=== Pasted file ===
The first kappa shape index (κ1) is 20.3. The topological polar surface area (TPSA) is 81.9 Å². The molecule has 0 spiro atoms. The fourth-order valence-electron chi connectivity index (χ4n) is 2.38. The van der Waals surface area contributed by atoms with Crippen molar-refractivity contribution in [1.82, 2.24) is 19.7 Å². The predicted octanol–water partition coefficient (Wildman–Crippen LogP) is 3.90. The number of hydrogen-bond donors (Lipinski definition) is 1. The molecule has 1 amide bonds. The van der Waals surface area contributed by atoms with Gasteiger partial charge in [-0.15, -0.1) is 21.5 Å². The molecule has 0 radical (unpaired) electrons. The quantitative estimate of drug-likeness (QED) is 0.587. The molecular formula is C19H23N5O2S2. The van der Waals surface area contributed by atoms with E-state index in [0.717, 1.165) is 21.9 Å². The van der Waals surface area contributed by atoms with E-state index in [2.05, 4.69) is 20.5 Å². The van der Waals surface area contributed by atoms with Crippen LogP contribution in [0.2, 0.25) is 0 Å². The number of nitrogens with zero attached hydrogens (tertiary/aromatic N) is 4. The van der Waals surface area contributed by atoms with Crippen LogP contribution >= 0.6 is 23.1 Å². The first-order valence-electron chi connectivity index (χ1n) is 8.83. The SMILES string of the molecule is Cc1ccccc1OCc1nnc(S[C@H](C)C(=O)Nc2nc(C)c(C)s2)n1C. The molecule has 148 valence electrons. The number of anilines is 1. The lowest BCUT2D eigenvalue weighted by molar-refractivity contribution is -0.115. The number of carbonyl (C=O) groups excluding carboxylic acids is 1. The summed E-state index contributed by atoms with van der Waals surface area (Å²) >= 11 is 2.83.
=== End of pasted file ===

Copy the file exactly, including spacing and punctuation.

The first kappa shape index (κ1) is 20.3. The topological polar surface area (TPSA) is 81.9 Å². The molecule has 0 spiro atoms. The fourth-order valence-electron chi connectivity index (χ4n) is 2.38. The van der Waals surface area contributed by atoms with Crippen molar-refractivity contribution in [1.82, 2.24) is 19.7 Å². The predicted octanol–water partition coefficient (Wildman–Crippen LogP) is 3.90. The number of hydrogen-bond donors (Lipinski definition) is 1. The molecule has 1 amide bonds. The van der Waals surface area contributed by atoms with Gasteiger partial charge in [-0.15, -0.1) is 21.5 Å². The molecule has 0 radical (unpaired) electrons. The quantitative estimate of drug-likeness (QED) is 0.587. The molecular formula is C19H23N5O2S2. The van der Waals surface area contributed by atoms with E-state index in [0.717, 1.165) is 21.9 Å². The van der Waals surface area contributed by atoms with E-state index in [2.05, 4.69) is 20.5 Å². The van der Waals surface area contributed by atoms with Crippen LogP contribution in [0.2, 0.25) is 0 Å². The number of nitrogens with zero attached hydrogens (tertiary/aromatic N) is 4. The van der Waals surface area contributed by atoms with Crippen LogP contribution >= 0.6 is 23.1 Å². The first-order valence-electron chi connectivity index (χ1n) is 8.83. The SMILES string of the molecule is Cc1ccccc1OCc1nnc(S[C@H](C)C(=O)Nc2nc(C)c(C)s2)n1C. The molecule has 148 valence electrons. The number of anilines is 1. The lowest BCUT2D eigenvalue weighted by molar-refractivity contribution is -0.115. The number of carbonyl (C=O) groups excluding carboxylic acids is 1. The summed E-state index contributed by atoms with van der Waals surface area (Å²) >= 11 is 2.83.